You may have already heard this news, but to summarize: Blackboard in January was awarded a patent, no. 6,988,138 by the US Patent and Trademark Office. The patent covers essentially the entirety of their course management system and related software and services, and their decision to begin enforcing that patent against some of their competitors has made a lot of academics very angry, and truly shocked the industry. The AP ran a pretty good story explaining the situation yesterday, and the BBC covered the legal issues quite well a couple weeks ago.
Now, the controversy generally wouldn't matter that much -- academics are an easily angered lot (I should know, being among them), and they often take principled stands. That's fine, and often admirable, but it doesn't often have a huge impact on companies or businesses.
But this time it might matter -- because Blackboard's clients are all academics. And if the fight over this becomes more acrimonious and continues to attract attention, the folks who sway University decision making might have a bad taste in their mouth when it comes to Blackboard ... though this may not end up impacting the company all that negatively in the end (just consider Microsoft -- how many of us hate the company, hate the monopoly, and find the products frustrating ... but have to use them just the same?)
I think it made sense to try to patent this work, especially back in 1999 when BBBB and WebCT, which they later acquired, first filed these patents -- the industry was much newer then, and any edge that could be obtained certainly made sense as all the players feared they would be blown out of the water if one of the major software companies moved into this space.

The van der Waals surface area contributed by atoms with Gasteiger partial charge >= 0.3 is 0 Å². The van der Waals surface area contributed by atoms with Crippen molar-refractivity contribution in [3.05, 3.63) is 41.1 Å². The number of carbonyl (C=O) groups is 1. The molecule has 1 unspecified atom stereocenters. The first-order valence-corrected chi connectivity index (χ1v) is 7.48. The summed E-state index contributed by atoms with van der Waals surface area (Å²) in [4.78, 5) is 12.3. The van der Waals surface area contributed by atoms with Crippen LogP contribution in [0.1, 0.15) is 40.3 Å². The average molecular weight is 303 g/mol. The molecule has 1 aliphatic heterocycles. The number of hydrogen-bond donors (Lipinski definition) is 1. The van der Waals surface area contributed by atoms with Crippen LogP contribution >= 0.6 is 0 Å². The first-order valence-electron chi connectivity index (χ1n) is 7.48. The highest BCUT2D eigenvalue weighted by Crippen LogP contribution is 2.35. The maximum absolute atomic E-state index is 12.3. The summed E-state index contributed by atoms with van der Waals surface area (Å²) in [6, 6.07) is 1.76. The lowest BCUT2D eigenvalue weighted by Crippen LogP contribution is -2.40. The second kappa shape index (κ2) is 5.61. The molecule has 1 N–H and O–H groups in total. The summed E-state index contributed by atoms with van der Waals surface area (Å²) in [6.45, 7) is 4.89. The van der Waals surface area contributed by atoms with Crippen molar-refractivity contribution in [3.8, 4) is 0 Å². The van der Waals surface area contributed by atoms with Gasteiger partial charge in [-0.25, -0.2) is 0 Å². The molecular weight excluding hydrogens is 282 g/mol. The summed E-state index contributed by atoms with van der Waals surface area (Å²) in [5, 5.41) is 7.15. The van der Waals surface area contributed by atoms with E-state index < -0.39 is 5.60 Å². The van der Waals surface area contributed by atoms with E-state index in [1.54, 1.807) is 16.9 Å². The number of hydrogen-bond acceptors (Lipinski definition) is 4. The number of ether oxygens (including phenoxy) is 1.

But it may be hard to prove in court that Blackboard really was the first to invent the very basic networked learning support infrastructure that they've received a patent for. Most of the critics of this patent believe it shoudn't have been granted, as one Motley Fool author argues, and it's entirely possible that they'll lose the patent when their first disputes with their "patent-infringing" competitors hit the courts.
Now, I don't think this is going to be that big a deal, and I expect that the firestorm of controversy within the academic community will simmer down in the coming months as long as Blackboard sticks to a narrow use of their patent to extract royalties from for-profit competitors, or, alternatively, loses their patent.
I actually find the arguments of Blackboard's opponents more compelling in this case -- you can read their work at http://noedupatents.org/ and in the Wikipedia article they have quickly constructed explaining -- in great detail and with a pretty exhaustive historical scope -- the "prior art" in this case (all the developments that led to today's course management systems, and that existed prior to BBBB's invention of their own system).
But I didn't buy shares of Blackboard because I though they had patentable ideas, or because they had been granted this patent (as it was granted before I ever bought shares). It never occurred to me that someone might patent the concept of an online course management system.